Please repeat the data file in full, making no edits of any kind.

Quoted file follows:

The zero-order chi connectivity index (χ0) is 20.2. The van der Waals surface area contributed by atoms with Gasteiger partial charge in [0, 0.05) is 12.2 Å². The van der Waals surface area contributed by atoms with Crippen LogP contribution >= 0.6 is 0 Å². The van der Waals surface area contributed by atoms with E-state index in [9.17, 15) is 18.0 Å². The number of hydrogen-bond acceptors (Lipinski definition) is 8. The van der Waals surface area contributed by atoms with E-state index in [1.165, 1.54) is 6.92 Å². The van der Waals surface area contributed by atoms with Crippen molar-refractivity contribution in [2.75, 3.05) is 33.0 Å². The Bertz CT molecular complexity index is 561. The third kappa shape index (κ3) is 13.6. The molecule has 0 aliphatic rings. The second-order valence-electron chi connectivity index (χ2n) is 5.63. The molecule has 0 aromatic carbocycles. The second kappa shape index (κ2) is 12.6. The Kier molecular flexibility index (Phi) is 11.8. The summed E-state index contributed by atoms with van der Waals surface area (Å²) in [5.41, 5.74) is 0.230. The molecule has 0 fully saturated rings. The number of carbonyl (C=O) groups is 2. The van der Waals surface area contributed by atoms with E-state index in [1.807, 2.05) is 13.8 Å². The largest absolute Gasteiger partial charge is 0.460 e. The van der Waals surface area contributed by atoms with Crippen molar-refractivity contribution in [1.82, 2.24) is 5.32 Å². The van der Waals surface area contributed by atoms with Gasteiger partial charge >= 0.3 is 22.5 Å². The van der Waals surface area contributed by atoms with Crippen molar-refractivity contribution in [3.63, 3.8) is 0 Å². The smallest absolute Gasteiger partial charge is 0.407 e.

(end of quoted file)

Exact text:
The zero-order chi connectivity index (χ0) is 20.2. The van der Waals surface area contributed by atoms with Gasteiger partial charge in [0, 0.05) is 12.2 Å². The van der Waals surface area contributed by atoms with Crippen LogP contribution >= 0.6 is 0 Å². The van der Waals surface area contributed by atoms with E-state index in [9.17, 15) is 18.0 Å². The number of hydrogen-bond acceptors (Lipinski definition) is 8. The van der Waals surface area contributed by atoms with E-state index in [1.165, 1.54) is 6.92 Å². The van der Waals surface area contributed by atoms with Crippen molar-refractivity contribution in [2.75, 3.05) is 33.0 Å². The Bertz CT molecular complexity index is 561. The third kappa shape index (κ3) is 13.6. The molecule has 0 aliphatic rings. The second-order valence-electron chi connectivity index (χ2n) is 5.63. The molecule has 0 aromatic carbocycles. The second kappa shape index (κ2) is 12.6. The Kier molecular flexibility index (Phi) is 11.8. The summed E-state index contributed by atoms with van der Waals surface area (Å²) in [5.41, 5.74) is 0.230. The molecule has 0 fully saturated rings. The number of carbonyl (C=O) groups is 2. The van der Waals surface area contributed by atoms with E-state index in [1.807, 2.05) is 13.8 Å². The largest absolute Gasteiger partial charge is 0.460 e. The van der Waals surface area contributed by atoms with Crippen molar-refractivity contribution in [1.82, 2.24) is 5.32 Å². The van der Waals surface area contributed by atoms with Gasteiger partial charge >= 0.3 is 22.5 Å². The van der Waals surface area contributed by atoms with Crippen molar-refractivity contribution in [3.63, 3.8) is 0 Å². The smallest absolute Gasteiger partial charge is 0.407 e.